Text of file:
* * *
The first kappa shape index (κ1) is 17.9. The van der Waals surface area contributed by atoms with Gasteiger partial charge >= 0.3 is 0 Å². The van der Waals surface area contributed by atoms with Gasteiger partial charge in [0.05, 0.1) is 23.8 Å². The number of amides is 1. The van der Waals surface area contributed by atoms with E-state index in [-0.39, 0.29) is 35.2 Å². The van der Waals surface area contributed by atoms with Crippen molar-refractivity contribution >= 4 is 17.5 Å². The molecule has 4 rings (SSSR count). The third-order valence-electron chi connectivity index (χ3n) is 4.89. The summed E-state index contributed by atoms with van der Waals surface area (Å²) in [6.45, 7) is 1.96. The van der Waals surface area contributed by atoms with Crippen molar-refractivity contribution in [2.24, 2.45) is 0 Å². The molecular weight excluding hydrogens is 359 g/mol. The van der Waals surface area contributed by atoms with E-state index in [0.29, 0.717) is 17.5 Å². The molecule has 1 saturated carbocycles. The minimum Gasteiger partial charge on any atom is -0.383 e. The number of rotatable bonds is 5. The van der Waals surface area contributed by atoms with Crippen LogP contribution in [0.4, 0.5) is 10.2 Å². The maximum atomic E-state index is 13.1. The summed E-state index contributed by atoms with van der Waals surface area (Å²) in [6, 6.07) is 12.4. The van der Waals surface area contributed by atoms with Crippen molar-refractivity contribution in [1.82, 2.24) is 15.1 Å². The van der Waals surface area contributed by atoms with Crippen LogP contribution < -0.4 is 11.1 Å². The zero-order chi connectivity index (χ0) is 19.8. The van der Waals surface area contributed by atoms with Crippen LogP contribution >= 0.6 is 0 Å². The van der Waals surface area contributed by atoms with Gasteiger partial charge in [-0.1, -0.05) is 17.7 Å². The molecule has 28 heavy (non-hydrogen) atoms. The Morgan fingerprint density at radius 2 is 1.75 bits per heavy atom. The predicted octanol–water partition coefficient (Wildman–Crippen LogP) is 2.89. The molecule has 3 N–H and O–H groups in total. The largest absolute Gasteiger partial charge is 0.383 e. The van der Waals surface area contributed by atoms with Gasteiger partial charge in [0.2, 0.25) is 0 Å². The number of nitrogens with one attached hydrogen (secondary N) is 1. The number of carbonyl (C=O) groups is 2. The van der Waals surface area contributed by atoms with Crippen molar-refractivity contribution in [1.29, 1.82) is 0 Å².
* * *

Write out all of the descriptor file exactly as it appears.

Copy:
The first kappa shape index (κ1) is 17.9. The van der Waals surface area contributed by atoms with Gasteiger partial charge >= 0.3 is 0 Å². The van der Waals surface area contributed by atoms with Gasteiger partial charge in [0.05, 0.1) is 23.8 Å². The number of amides is 1. The van der Waals surface area contributed by atoms with E-state index in [-0.39, 0.29) is 35.2 Å². The van der Waals surface area contributed by atoms with Crippen molar-refractivity contribution >= 4 is 17.5 Å². The molecule has 4 rings (SSSR count). The third-order valence-electron chi connectivity index (χ3n) is 4.89. The summed E-state index contributed by atoms with van der Waals surface area (Å²) in [6.45, 7) is 1.96. The van der Waals surface area contributed by atoms with Crippen molar-refractivity contribution in [2.24, 2.45) is 0 Å². The molecular weight excluding hydrogens is 359 g/mol. The van der Waals surface area contributed by atoms with E-state index in [0.29, 0.717) is 17.5 Å². The molecule has 1 saturated carbocycles. The minimum Gasteiger partial charge on any atom is -0.383 e. The number of rotatable bonds is 5. The van der Waals surface area contributed by atoms with Crippen LogP contribution in [0.4, 0.5) is 10.2 Å². The maximum atomic E-state index is 13.1. The summed E-state index contributed by atoms with van der Waals surface area (Å²) in [6, 6.07) is 12.4. The van der Waals surface area contributed by atoms with Crippen molar-refractivity contribution in [1.82, 2.24) is 15.1 Å². The van der Waals surface area contributed by atoms with Crippen LogP contribution < -0.4 is 11.1 Å². The zero-order chi connectivity index (χ0) is 19.8. The van der Waals surface area contributed by atoms with Crippen LogP contribution >= 0.6 is 0 Å². The van der Waals surface area contributed by atoms with Gasteiger partial charge in [-0.1, -0.05) is 17.7 Å². The molecule has 28 heavy (non-hydrogen) atoms. The Morgan fingerprint density at radius 2 is 1.75 bits per heavy atom. The predicted octanol–water partition coefficient (Wildman–Crippen LogP) is 2.89. The molecule has 3 N–H and O–H groups in total. The largest absolute Gasteiger partial charge is 0.383 e. The van der Waals surface area contributed by atoms with Gasteiger partial charge in [0.2, 0.25) is 0 Å². The number of nitrogens with one attached hydrogen (secondary N) is 1. The number of carbonyl (C=O) groups is 2. The van der Waals surface area contributed by atoms with Crippen molar-refractivity contribution in [1.29, 1.82) is 0 Å².